Amid plans for a new Woods Hole terminal and a new ferry, and a rekindled discussion about shipping freight to the Vineyard from New Bedford, the Steamship Authority governors are also welcoming a new member.

Catherine Norton was appointed by the Falmouth selectmen in mid-January as the town’s representative to the board. Former governor Robert Marshall resigned in November after 11 years.

“There are a lot of challenges coming up, and there are a whole lot of interest groups that need to be listened to,” Ms. Norton said during a phone conversation Monday. “Especially the business groups in Woods Hole, you don’t want the way the new terminal area is designed to negatively impact the businesses, you don’t want to negatively impact the residents in Woods Hole.”

Ms. Norton worked at the Marine Biological Laboratory in Woods Hole for 33 years, where she ran the science libraries and information technology division of the institution. She retired in March 2013.

“I handled big budgets, million-dollar budgets,” Ms. Norton said. She also held leadership positions with the Boston Library Consortium and the Biodiversity Heritage Library and served on the Falmouth school committee and as a town meeting member.

“The skills I think are transferable,” she said. “It’s about what is for the common good.”

Ms. Norton is from New Bedford and has lived in Falmouth for about 50 years, she said. “I grew up in New Bedford and one of the biggest deals in the whole world was in the eighth grade, we’d get to get on the ferry and go to Woods Hole and then Martha’s Vineyard and Nantucket . . . it was great,” she said. “The trip was part of the experience . . . romance of the sea.”

She is also a justice of the peace and said she often travels to the Vineyard and Nantucket to officiate weddings.

When Mr. Marshall resigned from the board, Ms. Norton thought it was a good opportunity for her to join the board. “I said, well I think I could do something on that committee.”

She attended her first meeting last week in Woods Hole. “I’m looking forward to working with all community groups, whether Falmouth or Nantucket or Martha’s Vineyard, Hyannis, plus members of the administrative team down in Woods Hole,” she said. She said she appreciated the camaraderie between the board, the port council and SSA administration. “I can see that in one meeting,” she said.

She’s already taken on one concern, reducing truck noise on roads leading into Woods Hole. “Little things we can do that can alleviate some of the noise problems,” she said.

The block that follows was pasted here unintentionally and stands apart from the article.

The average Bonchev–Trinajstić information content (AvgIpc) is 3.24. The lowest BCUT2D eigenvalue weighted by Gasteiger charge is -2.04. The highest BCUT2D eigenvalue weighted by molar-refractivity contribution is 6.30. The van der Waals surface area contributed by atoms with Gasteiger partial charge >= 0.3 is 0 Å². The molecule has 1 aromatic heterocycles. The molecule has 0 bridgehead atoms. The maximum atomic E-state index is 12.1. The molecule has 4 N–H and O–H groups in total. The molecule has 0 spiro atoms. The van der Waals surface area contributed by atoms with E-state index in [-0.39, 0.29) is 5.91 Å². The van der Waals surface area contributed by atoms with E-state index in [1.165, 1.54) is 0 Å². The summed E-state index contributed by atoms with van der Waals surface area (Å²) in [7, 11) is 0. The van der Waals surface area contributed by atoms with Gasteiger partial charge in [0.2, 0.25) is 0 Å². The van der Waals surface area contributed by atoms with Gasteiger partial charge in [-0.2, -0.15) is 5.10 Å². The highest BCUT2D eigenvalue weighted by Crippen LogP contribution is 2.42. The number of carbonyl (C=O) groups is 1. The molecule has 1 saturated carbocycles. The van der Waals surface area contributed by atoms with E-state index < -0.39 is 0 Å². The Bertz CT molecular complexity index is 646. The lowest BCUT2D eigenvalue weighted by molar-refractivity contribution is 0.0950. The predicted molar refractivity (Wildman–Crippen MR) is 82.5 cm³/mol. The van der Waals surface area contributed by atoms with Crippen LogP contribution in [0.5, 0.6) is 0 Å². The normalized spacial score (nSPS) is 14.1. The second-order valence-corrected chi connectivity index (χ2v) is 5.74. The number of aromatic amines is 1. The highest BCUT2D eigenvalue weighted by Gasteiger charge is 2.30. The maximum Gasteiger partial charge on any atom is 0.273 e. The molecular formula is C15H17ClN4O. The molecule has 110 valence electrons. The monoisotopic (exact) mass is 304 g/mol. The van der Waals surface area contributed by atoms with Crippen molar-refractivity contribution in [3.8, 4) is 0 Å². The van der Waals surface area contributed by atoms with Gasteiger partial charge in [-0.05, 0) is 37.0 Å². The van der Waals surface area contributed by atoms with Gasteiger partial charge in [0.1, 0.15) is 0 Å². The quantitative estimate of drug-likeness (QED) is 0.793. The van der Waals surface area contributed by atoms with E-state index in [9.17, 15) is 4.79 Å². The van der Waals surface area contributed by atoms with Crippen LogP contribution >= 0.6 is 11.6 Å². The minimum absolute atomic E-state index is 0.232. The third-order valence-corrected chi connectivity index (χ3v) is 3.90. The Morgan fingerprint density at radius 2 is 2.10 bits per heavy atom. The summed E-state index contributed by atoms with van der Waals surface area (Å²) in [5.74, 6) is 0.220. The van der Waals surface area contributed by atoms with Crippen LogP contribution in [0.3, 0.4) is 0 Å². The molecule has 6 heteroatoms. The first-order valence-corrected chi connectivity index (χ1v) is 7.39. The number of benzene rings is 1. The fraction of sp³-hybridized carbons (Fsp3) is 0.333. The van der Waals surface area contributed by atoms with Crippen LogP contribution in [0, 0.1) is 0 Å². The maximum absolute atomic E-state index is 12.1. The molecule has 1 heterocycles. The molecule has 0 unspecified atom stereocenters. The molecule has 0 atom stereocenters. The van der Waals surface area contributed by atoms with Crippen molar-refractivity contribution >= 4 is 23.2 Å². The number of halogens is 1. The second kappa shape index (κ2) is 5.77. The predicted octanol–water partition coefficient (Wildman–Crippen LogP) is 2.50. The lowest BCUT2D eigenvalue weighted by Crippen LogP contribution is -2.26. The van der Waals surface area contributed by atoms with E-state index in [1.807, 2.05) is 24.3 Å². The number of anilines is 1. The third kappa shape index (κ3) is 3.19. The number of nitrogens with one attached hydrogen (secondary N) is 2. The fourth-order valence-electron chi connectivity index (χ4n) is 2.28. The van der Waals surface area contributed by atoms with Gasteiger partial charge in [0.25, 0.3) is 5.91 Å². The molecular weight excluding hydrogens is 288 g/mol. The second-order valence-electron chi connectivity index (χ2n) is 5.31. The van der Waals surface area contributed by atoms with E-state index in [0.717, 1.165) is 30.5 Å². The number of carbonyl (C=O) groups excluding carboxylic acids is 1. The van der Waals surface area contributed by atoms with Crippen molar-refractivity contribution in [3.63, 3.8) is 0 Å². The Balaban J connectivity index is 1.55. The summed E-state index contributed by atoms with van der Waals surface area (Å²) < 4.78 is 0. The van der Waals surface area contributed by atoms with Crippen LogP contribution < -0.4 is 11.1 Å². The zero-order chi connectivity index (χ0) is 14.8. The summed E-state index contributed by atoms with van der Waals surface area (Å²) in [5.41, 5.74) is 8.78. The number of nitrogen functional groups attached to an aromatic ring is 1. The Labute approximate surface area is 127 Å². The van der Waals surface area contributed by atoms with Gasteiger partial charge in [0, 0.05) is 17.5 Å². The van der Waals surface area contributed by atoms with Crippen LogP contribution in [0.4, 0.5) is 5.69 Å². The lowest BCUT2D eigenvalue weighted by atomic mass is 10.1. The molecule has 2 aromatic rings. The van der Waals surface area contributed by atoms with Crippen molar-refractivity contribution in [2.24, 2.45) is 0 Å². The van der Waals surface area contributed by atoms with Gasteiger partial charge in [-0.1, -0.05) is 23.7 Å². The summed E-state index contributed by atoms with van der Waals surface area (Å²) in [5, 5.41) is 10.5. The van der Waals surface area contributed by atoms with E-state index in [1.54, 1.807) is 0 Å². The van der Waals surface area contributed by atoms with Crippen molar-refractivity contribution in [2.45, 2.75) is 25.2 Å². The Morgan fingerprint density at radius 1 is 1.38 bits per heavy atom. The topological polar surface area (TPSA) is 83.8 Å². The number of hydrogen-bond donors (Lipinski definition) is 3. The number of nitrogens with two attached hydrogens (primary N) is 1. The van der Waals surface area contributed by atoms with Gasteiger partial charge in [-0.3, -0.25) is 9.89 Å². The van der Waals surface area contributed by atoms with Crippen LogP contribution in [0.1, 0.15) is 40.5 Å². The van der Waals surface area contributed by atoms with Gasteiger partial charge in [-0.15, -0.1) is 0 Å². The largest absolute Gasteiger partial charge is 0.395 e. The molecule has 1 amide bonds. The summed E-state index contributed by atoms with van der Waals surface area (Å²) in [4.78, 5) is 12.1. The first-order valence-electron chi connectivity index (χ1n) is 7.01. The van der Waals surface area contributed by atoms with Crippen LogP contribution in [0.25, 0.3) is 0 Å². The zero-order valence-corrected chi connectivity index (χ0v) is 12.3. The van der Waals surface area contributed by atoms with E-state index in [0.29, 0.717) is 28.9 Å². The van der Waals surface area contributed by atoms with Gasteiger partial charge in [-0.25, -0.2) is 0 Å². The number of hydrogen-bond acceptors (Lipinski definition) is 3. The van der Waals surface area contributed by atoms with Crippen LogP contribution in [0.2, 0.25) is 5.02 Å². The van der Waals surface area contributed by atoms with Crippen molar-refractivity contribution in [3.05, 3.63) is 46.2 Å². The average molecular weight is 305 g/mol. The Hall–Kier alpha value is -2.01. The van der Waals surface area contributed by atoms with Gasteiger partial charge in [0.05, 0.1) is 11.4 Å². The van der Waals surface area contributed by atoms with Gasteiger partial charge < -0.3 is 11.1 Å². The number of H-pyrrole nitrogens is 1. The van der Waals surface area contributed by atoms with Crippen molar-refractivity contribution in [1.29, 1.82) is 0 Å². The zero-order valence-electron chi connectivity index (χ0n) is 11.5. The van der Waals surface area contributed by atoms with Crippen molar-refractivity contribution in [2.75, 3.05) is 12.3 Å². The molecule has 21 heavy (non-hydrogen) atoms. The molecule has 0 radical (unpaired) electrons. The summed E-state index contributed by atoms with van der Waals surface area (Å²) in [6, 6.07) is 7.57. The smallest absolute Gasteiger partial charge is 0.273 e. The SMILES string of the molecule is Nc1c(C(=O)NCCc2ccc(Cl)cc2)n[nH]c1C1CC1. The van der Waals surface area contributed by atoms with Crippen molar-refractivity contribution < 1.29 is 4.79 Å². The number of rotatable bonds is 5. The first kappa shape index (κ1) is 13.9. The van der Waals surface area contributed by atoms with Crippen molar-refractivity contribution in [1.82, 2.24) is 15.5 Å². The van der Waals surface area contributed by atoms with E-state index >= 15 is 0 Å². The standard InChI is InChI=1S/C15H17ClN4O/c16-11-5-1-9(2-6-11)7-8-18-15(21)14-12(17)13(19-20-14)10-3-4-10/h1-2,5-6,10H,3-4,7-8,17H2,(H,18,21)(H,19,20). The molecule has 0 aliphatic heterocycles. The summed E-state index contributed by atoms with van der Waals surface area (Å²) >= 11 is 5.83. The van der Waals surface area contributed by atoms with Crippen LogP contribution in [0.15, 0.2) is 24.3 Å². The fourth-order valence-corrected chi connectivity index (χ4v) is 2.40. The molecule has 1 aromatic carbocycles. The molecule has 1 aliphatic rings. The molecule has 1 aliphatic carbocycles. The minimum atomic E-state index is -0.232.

Woods Hole residents have voiced concerns about aesthetics and increased traffic from a reconfigured Woods Hole terminal. These concerns were raised at a community meeting in November.

“No one liked what was presented at the last meeting,” Ms. Norton said. “[That’s] one of the reasons that I thought maybe I should try to see if I can help in bringing people to the table and talking reasonably about what needs to be done, what can be done. What are the aspirations and what is feasible?”

Woods Hole terminal renovations have reignited discussion about shipping freight from New Bedford to the Vineyard as a way to alleviating ferry and truck traffic in Woods Hole. Ms. Norton said she was open to looking at this issue. “It’s always coming up. I think it’s a great idea,” she said. “New Bedford needs more jobs. I think it would be nice to have some of the trips go through New Bedford.”

“I think we need to get the technology and time issues taken care of,” Ms. Norton said, acknowledging that the trip is two hours longer and would be much more expensive.

“What would that do to the economy of scale?” she said. “Those are the challenges . . . it’s not a dead issue. I think everybody actually wants things to go out of New Bedford; it is the cost and the time at the moment. So that’s something that everyone should continue to work on and look at and not put it to sleep and keep it on the back burner.”

She concluded: “I know the mission of the Steamship Authority. The mission is to make sure that foodstuffs and utilities and oil get to the Islands. That has to be adhered to no matter what.

“What I think we really do need is a long-range professional plan. Not a five-year capital budget, I don’t think that is the same thing as a long range plan . . . and I think we need some outside help helping us do to that. We don’t want to put good ideas aside, but we want to make sure we can do them economically.”